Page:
On the Use and Abuse of Power

Some years ago I took a course in the historical books of the Bible. One of my assignments was to make a chart of the kings of Israel and Judah. I listed whether they were good or bad and in what ways they were weak. With only a handful of exceptions, I noticed that even kings who started out great usually fell hard later.

Hezekiah served the Lord faithfully, but at the end of his life, he bragged about the treasury. David felt like he needed a fling while all the warriors were out working, and he spent months hanging on to unconfessed sin. Solomon was beloved of God, but at the end of his days, he worshipped false gods.

I used to wonder how that could be, but once I hit the over-forty milestone, it started making more sense. The longer we live, the more societal power we usually wield. And it’s easy to feel we are entitled to respect or privileges. The status of youth gets traded for the status of power. And power is more intoxicating. It’s easy to feel exempt from some of the rules. It creeps in slowly, but pride is at the center of it. It’s just that it happens so gradually that it does not shock us.

We have lots of power. We may think we have little power, but we have lots. Our challenge is to harness all our power for good. Think about it…

I have the power to share the gospel with a needy world. Am I sharing it?

I have the power to forgive those who have wronged me and to give grace to those who do not deserve it.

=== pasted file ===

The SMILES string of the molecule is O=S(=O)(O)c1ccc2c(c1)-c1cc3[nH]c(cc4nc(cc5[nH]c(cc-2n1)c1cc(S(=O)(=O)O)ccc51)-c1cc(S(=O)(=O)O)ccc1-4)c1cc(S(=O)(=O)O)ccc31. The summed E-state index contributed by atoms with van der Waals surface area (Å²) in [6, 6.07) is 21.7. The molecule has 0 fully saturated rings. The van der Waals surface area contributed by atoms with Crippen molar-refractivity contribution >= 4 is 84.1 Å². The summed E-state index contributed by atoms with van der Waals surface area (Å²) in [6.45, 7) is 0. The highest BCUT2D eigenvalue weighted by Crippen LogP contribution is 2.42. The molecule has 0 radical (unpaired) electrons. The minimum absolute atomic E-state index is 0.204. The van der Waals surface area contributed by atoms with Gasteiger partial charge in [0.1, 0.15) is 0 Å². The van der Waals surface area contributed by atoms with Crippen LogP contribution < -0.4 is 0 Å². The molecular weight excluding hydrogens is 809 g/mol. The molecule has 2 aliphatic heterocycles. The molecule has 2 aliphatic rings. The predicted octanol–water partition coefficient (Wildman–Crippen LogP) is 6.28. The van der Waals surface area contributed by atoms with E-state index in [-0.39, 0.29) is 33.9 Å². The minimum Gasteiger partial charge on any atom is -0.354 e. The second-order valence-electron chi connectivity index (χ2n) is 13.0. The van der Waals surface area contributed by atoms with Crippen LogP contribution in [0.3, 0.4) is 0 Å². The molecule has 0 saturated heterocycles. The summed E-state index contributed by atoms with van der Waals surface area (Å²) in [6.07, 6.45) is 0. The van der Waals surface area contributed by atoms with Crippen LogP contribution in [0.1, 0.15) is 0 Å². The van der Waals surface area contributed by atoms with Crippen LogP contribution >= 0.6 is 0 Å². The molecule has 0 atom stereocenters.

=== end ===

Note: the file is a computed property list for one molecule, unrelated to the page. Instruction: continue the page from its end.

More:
I have the power to bring deep joy to my family.

 I have the power to love others who are different from me.

 I have the power to care for those who cannot give back to me, to the bereaved, to single parents and their children, to the sick, the dying, to the poor, the resident alien, to those who have left all to follow Christ.

I have the power to care well for animals. (See Proverbs 12:10.)

 I have the power to protect others’ reputations by holding my tongue.

 I have the power to bless others with what I say.

 I have the power to help others change through loving guidance and even confrontation, when necessary.

 I have the power to use my gifts to God’s glory.

 I have the power to help develop children into well-adjusted human beings (whether they are my own or other people’s).

 I have the power to speak boldly on behalf of the silenced, persecuted church.

 I have the power to change society through my vote and voice.

 I have the power to give away power so others can develop their potential.

 I have the power to pray and thus to call upon my loving Father, who places all the power in the universe at my disposal if I pray within His will.

I know you are like me in that you want to end well. Through the power of the indwelling Spirit, we can have astonishing influence for good. Or through the power of selfishness, we can do overwhelming damage to ourselves and others. The kings had lots of power and they mostly blew it. How are we, by God’s grace, using the power we have?

Sandra Glahn, who holds a Master of Theology degree from Dallas Theological Seminary (DTS) and a PhD in The Humanities—Aesthetic Studies from the University of Texas/Dallas, is a professor at DTS. This creator of the Coffee Cup Bible Series (AMG) based on the NET Bible is the author or coauthor of more than twenty books. She's the wife of one husband, mother of one daughter, and owner of two cats. Chocolate and travel make her smile. You can follow her on Twitter @sandraglahn ; on FB /Aspire2 ; and find her at her web site: aspire2.com.


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